Snowshoeing in Ft. Snelling State Park, MN

Ft. Snelling SP is located about seven miles from either downtown St. Paul or downtown Minneapolis, MN. It’s adjacent to MSP International Airport, and sits at the confluence of the Mississippi and Minnesota Rivers. Located in the heart of the Twin Cities, the park entrance is off State Hwy. 5 at Post Rd. near the MSP airport.  Additional historic references follow near the end of this post.

Wildife includes white-tailed deer, fox, woodchucks, badgers and skunks. Snapping, soft-shelled and wood turtles are often seen on a log or a rock along the rivers or lakes. Eagles, hawks, owls and numerous song birds can be seen throughout the park.

In late January, an old friend -Tom N. (recently retired) joined me for an afternoon of snowshoeing in Ft. Snelling SP. It had been decades since I’d visited the park.  We had just received “7-10” of fresh snow a day or two earlier, and I wanted to get out before the weekend crowds. Perhaps Tom and I will get out more often, now that he’s retired -time will tell! 🙂

[sidebar] I’ve hiked/snowshoed sections of the adjacent Minnesota Valley National Wildlife Refuge, which includes 72 mi. of the Minnesota River and it’s wetlands, west of Ft. Snelling, many times over the past decade. I highly recommend the MVNWR for year-round outdoor adventures, close to home -crowds are almost non-existent, especially twenty miles upstream!

We parked the car, hiked a quarter mi., and crossed a backwater channel (over a bridge) of the Minnesota River to Pike Island, then leisurely hiked about a 5 mi. loop. We met a few other individuals, definitely no crowds, or even small groups on the trail! It was a slow walk through the woods -we enjoyed the views, and looked for wildlife.

 

Snowshoeing, Pike Island, Fort Snelling SP 1-18

 

History of Three Islands in the upper Mississippi

 

Snowshoeing, Pike Island, Fort Snelling SP 1-18 2

 

Snowshoeing, Pike Island, Fort Snelling SP 1-18 3

 

Tom N., Pike Island, Fort Snelling SP 1-18

 

A picture like this always reminds me of Central Park in NYC on a cold day when no one is outdoors -but that’s never the case in NYC! I guess it’s just the overhead canopy and the snow. The two locations wouldn’t look alike during the summer.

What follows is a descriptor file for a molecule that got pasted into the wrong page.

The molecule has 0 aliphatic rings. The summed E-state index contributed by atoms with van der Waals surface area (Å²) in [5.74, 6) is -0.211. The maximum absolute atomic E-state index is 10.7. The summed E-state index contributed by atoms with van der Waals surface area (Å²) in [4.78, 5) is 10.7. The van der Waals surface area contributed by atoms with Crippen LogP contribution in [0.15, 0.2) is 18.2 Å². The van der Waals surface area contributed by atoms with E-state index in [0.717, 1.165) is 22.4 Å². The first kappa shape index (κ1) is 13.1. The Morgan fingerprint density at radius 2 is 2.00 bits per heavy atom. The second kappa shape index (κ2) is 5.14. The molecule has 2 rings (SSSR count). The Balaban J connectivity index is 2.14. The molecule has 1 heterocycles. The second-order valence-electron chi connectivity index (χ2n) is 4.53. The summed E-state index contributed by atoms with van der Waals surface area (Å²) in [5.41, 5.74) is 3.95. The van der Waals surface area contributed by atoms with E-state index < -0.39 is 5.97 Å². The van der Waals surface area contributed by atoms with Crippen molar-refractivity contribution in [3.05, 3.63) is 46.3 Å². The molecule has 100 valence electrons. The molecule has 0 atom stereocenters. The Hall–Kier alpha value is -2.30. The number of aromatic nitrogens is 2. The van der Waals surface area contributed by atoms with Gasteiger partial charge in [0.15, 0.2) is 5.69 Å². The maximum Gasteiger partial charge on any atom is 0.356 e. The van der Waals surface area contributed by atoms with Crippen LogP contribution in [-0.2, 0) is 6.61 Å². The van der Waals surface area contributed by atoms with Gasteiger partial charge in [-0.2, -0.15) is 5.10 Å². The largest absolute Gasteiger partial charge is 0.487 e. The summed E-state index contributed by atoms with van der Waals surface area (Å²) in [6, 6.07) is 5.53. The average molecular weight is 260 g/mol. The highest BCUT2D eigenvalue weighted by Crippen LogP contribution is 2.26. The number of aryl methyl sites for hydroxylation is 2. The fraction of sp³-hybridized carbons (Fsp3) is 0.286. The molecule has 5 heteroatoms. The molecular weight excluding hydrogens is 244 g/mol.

Snowshoeing, Pike Island, Fort Snelling SP 1-18 4

 

Snowshoeing, Pike Island, Fort Snelling SP 1-18 5

 

‘Wood Person,’ Pike Island, Fort Snelling SP 1-18 6

 

Deer along Trail (100 yds), Pike Island, Fort Snelling SP 1-18

 

Deer along trail (50 yds.), Pike Island, Fort Snelling SP 1-18

 

More deer (50 yds.), Pike Island, Fort Snelling SP 1-18

 

The deer made my day. They let me walk closer and closer… slowly. It was a good day in the woods with my old friend, Tom! Next good snow, I’m headed to the North Shore and the Superior Hiking Trail (SHT) for a little more challenging snowshoeing. Anyone interested, drop me a note/email -probably a long, three-day weekend (minimum).

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Historic Fort Snelling (the Fort), located on the bluff overlooking the rivers, was built between 1820 and 1825, for the purpose of protecting the fur trade, including keeping the British traders out. Later, the Fort was the site of military training and operations from the Civil War through World War II. Fort Snelling has an interesting history to say the least. See the links below (including bibliographies), for additional information.

http://www.mnhs.org/fortsnelling/learn

http://www.historicfortsnelling.org/history/us-dakota-war

http://www.historicfortsnelling.org/history/slavery-fort-snelling

http://www.historicfortsnelling.org/history/military-history/civil-war

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Fort Snelling National Cemetery Fort Snelling Cemetery was established in 1870 to serve as a burial ground for the soldiers who died while stationed at the post. Following World War I, as new legislation expanded the eligibility requirements for burial in a national cemetery, the citizens of St. Paul organized a petition to designate a national cemetery in their area. In 1937, Congress responded with legislation that authorized a portion of land at Fort Snelling Military Reservation for this purpose. Fort Snelling National Cemetery was established in 1939 with the first burial on July 5, of Capt. George H. Mallon, whose acts of heroism at Meuse-Argonne in France were recognized with the Congressional Medal of Honor.

Following the dedication of the new cemetery, arrangements were made for the exhumation of the remains of those buried at the older post cemetery and the reinterment of the 680 soldiers who served from 1820-1939 buried in Fort Snelling National Cemetery. The 1930s were also a major boom era for national cemetery growth. Ft. Snelling is one of a dozen or so very large cemeteries conceived between World War I and World War II to serve large veteran populations in some cities.

In May 1960, Fort Snelling Air Force Station transferred 146 acres of land to the national cemetery. One more land transfer of 177 acres followed in 1961, bringing the cemetery to its present size. Because of the frigid winters, about 1,000 graves are dug each fall to be used for winter interments.